Ray had had difficulty keeping up before he peeled off to ride to work at the North Pole.  Still, the long ride was good for 'is elf. 

The Wandle Path and Morden Hall Park were slippery with leaves and sticky with mud and I realised that the slightly more ambitious Plan A, which would bring us home through Putney Heath and Wimbledon Common was best abandoned.  We got to Phipps Bridge tram stop before we had to stop being nonchalant about the increasing drizzle and threatening sky and don our waterproofs but in traditional style the rain stopped as soon as we did so.  At Merton Abbey Mills we left the Wandle Trail and used the Cycle Superhighway up the A24 to Clapham Common, where we bought tea and sat on a park bench pretending we were warm and eating our sandwiches.

It's a straight run from the Clapham Common bandstand via Broomwood Road to Wandsworth Common, which has an unhealthy ratio of non-cycling paths but which we crossed legitimately.  Trinity Road proved a mite more difficult to cross until a cycle friendly van driver let us in, and we used the Magdalene Road, Ravensbury Road and Revelstoke Road route to Wimbledon Park.

Home Park Road was steeper than usual but the gradients were in our favour from there to Lower Morden, where the skies began to darken and not entirely because of the impending winter evening.  The dousing began on the way up to St Helier and by the time we got past the hospital into Carshalton the roads were merely tarmac rivers and ponds but it does not matter too much if the last few miles are wet and one has a warm shower and an immediate change of clothes.

We had said our goodbyes at the top of Rose Hill, turning our attentions to our plans for families at Christmas and talking cheerily of our next ride, which would be in the New Year.  Little did we know (though there had been hints in the morning news) that within an hour our Christmases and our rides would be scuppered and that our pleasant, if wintry, Saturday afternoon might be the last time we rode in the group for a while.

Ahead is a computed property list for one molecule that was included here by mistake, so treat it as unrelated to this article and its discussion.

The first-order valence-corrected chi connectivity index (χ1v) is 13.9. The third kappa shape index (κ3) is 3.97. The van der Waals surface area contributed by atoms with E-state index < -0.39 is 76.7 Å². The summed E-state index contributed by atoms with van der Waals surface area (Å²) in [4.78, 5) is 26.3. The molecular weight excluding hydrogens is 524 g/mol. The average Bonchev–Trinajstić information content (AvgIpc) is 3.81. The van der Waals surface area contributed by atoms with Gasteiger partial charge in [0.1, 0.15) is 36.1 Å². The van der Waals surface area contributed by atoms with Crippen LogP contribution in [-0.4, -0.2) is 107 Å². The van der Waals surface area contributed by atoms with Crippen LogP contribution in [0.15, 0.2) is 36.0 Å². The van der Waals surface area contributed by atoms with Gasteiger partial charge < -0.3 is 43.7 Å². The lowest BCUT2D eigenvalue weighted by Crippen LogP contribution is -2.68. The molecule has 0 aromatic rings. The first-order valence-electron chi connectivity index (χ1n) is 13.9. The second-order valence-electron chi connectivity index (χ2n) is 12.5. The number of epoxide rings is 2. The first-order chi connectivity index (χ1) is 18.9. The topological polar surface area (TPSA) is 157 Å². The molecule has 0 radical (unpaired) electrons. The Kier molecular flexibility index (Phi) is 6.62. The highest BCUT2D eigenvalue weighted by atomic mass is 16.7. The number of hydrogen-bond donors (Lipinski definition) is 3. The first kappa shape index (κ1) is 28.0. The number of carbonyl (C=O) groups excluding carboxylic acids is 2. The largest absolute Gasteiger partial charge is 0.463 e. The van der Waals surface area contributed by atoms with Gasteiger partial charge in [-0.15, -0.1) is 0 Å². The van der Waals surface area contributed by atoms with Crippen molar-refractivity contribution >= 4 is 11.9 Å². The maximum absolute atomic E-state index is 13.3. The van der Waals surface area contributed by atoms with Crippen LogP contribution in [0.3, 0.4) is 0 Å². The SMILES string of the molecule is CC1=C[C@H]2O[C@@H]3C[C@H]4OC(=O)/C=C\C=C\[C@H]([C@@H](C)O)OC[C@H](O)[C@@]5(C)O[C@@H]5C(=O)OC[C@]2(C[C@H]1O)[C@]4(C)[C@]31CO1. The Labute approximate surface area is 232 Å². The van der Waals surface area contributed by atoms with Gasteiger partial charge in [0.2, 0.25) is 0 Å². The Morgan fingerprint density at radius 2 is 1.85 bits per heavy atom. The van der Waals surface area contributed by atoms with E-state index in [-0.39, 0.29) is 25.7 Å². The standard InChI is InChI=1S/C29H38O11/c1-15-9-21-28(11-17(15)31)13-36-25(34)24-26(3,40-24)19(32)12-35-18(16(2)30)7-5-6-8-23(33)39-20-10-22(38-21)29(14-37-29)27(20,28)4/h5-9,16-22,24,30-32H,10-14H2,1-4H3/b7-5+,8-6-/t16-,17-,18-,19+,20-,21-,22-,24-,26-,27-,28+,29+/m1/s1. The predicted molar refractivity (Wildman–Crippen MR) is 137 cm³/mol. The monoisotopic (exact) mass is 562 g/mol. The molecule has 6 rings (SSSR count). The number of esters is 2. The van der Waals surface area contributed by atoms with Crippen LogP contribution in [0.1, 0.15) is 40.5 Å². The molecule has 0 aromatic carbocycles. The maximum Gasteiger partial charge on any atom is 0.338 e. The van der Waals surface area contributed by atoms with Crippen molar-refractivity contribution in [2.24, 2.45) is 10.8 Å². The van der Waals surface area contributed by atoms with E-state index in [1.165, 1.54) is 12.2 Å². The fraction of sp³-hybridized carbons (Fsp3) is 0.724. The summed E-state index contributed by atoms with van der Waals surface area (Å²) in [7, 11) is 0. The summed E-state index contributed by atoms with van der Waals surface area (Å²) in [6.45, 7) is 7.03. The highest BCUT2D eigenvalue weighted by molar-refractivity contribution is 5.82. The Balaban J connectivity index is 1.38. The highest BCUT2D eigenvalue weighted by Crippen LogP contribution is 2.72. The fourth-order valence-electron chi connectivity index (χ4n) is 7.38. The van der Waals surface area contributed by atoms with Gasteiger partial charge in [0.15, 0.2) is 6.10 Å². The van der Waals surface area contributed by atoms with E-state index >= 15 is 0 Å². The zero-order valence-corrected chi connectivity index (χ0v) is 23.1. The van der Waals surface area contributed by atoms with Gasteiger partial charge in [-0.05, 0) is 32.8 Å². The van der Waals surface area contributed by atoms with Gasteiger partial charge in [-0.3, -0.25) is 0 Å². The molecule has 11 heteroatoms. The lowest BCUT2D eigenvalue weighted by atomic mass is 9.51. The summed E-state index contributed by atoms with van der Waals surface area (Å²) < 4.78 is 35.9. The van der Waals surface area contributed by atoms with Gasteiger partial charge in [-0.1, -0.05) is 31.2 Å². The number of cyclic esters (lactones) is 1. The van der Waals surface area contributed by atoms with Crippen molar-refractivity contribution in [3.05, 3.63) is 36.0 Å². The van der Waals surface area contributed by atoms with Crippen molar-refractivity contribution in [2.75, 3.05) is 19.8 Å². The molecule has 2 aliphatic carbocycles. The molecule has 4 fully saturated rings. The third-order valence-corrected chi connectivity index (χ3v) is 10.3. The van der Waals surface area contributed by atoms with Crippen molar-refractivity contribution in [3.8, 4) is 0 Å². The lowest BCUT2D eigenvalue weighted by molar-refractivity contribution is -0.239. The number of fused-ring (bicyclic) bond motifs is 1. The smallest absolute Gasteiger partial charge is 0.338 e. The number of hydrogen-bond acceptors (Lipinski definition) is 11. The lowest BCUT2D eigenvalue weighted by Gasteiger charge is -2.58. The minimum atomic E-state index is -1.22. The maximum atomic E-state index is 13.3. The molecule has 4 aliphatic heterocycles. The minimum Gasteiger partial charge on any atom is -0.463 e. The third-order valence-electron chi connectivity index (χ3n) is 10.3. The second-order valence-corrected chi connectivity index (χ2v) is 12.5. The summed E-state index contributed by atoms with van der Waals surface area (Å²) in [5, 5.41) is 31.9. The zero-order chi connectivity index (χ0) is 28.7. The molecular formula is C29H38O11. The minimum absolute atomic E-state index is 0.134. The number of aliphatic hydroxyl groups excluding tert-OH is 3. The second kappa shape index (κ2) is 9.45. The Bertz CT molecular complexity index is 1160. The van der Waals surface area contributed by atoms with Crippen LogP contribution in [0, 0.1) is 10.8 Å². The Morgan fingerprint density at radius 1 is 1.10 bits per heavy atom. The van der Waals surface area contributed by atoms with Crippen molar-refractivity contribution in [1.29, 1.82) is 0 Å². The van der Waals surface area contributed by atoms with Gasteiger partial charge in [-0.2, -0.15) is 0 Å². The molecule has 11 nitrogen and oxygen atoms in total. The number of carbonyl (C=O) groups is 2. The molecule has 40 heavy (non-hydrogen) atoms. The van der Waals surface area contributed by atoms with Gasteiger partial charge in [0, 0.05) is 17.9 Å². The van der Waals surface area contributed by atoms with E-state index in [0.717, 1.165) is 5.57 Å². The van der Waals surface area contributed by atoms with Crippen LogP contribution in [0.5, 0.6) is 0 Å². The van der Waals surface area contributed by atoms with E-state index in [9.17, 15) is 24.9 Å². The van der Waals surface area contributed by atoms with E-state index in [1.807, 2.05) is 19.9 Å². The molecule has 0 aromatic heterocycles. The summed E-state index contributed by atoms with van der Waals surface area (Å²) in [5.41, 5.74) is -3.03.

Group riding suspended

Welcome, everyone, to Tier 4!  Further details of the Covid-19 Tier 4 Regulations are awaited but the Club Committee's interpretation of the rules is that group rides are banned again.  You can exercise "without restriction" by yourself or with members of your own household or just you and one other person from Tier 4, so long as you stay within Tier 4 (which is a pretty extensive area).  However, solo or duo cycling trips to Oxford or Bournemouth and beyond are out for the moment.

Happy Christmas!

Sunday, 13 December 2020

Culcha for the Sutton Six on 12 December

The temperature up a degree or two, the rain in the air but just about holding off, we met up in Sutton as usual at one, the better to be home while it was light.  When the leader announced that we were going to the White House, some thought it a bit far, but it was not, of course, that White House, but the one atop Richmond Park, which turned out to show the leader's ignorance; it's the White Lodge.  We were off for a tangential brush with culture, the nearest any of would get now to admission to the Royal Ballet School; a peek through the bars of the elegant gates.

We went through Worcester Park to the better of the two tunnels under the A3, the one that has a cycle lane through it and a rideable slope at each end.  The Traps Lane climb was the only real hill and the ride to the Park was a pleasant one.  Through Ladderstile Ride we got into the park with the polite acquiescence of a few pedestrians through the "airlock" gate that takes two bikes at a time and were soon enjoying the park itself, anti-clockwise on the perimeter road (so much the better for its traffic ban in several places) until we reached the cafe (and, vitally, the free loos) at Roehampton Gate.

Not all of us had a cup of tea but we agreed that there were sufficient seats outside to make the cafe a safe experience.  It was too cold to linger, however, and soon we were off, continuing our anti-clockwise progress until we turned up the hill past the rugby pitches to the Ballet School itself.

Les Sylphides

A quick photo opportunity for the four who stood in range of the viewfinder, and we passed the snack bar up there (our Plan B if the Roehampton Gate cafe had proved more crowded than we liked).  The leader dropped something and in picking it up was nearly decapitated by a cyclist who was powering through the 10mph pedestrian area at something like three times that speed but, hey, he missed!